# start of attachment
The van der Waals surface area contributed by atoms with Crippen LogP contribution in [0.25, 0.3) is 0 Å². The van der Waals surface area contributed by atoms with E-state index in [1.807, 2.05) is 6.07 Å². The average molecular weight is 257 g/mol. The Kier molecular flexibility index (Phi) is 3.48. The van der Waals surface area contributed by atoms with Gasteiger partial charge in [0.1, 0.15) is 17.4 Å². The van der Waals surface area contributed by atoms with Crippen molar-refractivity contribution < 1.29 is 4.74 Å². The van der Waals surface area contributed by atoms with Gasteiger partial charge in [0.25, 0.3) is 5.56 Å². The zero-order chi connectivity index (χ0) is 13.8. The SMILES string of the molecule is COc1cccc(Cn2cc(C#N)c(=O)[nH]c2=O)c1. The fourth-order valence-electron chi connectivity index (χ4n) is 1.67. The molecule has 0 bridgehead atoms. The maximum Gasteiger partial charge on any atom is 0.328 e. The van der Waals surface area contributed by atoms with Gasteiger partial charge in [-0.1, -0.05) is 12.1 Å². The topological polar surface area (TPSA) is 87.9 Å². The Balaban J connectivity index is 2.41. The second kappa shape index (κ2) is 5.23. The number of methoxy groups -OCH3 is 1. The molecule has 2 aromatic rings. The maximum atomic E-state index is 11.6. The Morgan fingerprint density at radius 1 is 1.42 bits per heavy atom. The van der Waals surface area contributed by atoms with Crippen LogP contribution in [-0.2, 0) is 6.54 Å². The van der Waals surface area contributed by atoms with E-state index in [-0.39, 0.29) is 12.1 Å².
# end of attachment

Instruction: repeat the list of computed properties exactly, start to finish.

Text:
The van der Waals surface area contributed by atoms with Crippen LogP contribution in [0.25, 0.3) is 0 Å². The van der Waals surface area contributed by atoms with E-state index in [1.807, 2.05) is 6.07 Å². The average molecular weight is 257 g/mol. The Kier molecular flexibility index (Phi) is 3.48. The van der Waals surface area contributed by atoms with Gasteiger partial charge in [0.1, 0.15) is 17.4 Å². The van der Waals surface area contributed by atoms with Crippen molar-refractivity contribution < 1.29 is 4.74 Å². The van der Waals surface area contributed by atoms with Gasteiger partial charge in [0.25, 0.3) is 5.56 Å². The zero-order chi connectivity index (χ0) is 13.8. The SMILES string of the molecule is COc1cccc(Cn2cc(C#N)c(=O)[nH]c2=O)c1. The fourth-order valence-electron chi connectivity index (χ4n) is 1.67. The molecule has 0 bridgehead atoms. The maximum Gasteiger partial charge on any atom is 0.328 e. The van der Waals surface area contributed by atoms with Gasteiger partial charge in [-0.1, -0.05) is 12.1 Å². The topological polar surface area (TPSA) is 87.9 Å². The Balaban J connectivity index is 2.41. The second kappa shape index (κ2) is 5.23. The number of methoxy groups -OCH3 is 1. The molecule has 2 aromatic rings. The maximum atomic E-state index is 11.6. The Morgan fingerprint density at radius 1 is 1.42 bits per heavy atom. The van der Waals surface area contributed by atoms with Crippen LogP contribution in [-0.2, 0) is 6.54 Å². The van der Waals surface area contributed by atoms with E-state index in [-0.39, 0.29) is 12.1 Å².